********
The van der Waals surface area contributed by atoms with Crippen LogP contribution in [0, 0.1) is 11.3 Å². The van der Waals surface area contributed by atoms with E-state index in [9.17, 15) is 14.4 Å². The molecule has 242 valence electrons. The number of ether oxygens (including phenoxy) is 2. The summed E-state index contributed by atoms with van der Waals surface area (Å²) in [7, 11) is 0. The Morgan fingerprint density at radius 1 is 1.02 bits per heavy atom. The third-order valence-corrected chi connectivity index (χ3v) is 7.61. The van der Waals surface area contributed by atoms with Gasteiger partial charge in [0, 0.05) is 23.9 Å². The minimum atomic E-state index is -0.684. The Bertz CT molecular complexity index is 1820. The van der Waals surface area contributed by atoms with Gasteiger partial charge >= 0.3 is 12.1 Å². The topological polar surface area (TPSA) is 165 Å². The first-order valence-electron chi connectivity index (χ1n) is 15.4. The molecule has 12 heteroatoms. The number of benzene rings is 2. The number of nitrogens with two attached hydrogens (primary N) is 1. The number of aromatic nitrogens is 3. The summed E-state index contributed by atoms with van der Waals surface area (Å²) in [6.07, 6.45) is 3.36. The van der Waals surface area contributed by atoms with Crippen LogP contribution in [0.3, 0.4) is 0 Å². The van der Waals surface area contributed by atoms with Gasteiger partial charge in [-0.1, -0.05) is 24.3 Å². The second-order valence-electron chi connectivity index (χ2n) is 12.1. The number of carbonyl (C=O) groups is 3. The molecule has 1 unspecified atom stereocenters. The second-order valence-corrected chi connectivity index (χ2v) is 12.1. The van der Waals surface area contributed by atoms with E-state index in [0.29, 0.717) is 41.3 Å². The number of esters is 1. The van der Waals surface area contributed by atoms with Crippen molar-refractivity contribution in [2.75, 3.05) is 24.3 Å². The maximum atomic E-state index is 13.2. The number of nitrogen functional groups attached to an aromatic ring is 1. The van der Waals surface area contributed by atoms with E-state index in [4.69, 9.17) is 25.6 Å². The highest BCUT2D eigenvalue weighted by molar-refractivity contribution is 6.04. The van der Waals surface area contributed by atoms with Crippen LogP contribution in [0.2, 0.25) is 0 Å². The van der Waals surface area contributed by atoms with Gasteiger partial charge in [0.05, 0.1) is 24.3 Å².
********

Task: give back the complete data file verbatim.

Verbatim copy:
The van der Waals surface area contributed by atoms with Crippen LogP contribution in [0, 0.1) is 11.3 Å². The van der Waals surface area contributed by atoms with E-state index in [9.17, 15) is 14.4 Å². The molecule has 242 valence electrons. The number of ether oxygens (including phenoxy) is 2. The summed E-state index contributed by atoms with van der Waals surface area (Å²) in [7, 11) is 0. The Morgan fingerprint density at radius 1 is 1.02 bits per heavy atom. The third-order valence-corrected chi connectivity index (χ3v) is 7.61. The van der Waals surface area contributed by atoms with Gasteiger partial charge in [0, 0.05) is 23.9 Å². The minimum atomic E-state index is -0.684. The Bertz CT molecular complexity index is 1820. The van der Waals surface area contributed by atoms with Gasteiger partial charge >= 0.3 is 12.1 Å². The topological polar surface area (TPSA) is 165 Å². The first-order valence-electron chi connectivity index (χ1n) is 15.4. The molecule has 12 heteroatoms. The number of benzene rings is 2. The number of nitrogens with two attached hydrogens (primary N) is 1. The number of aromatic nitrogens is 3. The summed E-state index contributed by atoms with van der Waals surface area (Å²) in [6.07, 6.45) is 3.36. The van der Waals surface area contributed by atoms with Crippen LogP contribution in [0.3, 0.4) is 0 Å². The van der Waals surface area contributed by atoms with Gasteiger partial charge in [-0.1, -0.05) is 24.3 Å². The second-order valence-electron chi connectivity index (χ2n) is 12.1. The number of carbonyl (C=O) groups is 3. The molecule has 1 unspecified atom stereocenters. The second-order valence-corrected chi connectivity index (χ2v) is 12.1. The van der Waals surface area contributed by atoms with E-state index in [0.29, 0.717) is 41.3 Å². The number of esters is 1. The van der Waals surface area contributed by atoms with Crippen molar-refractivity contribution in [2.75, 3.05) is 24.3 Å². The maximum atomic E-state index is 13.2. The number of nitrogen functional groups attached to an aromatic ring is 1. The van der Waals surface area contributed by atoms with E-state index in [4.69, 9.17) is 25.6 Å². The highest BCUT2D eigenvalue weighted by molar-refractivity contribution is 6.04. The van der Waals surface area contributed by atoms with Crippen LogP contribution in [0.2, 0.25) is 0 Å². The van der Waals surface area contributed by atoms with Gasteiger partial charge in [0.05, 0.1) is 24.3 Å².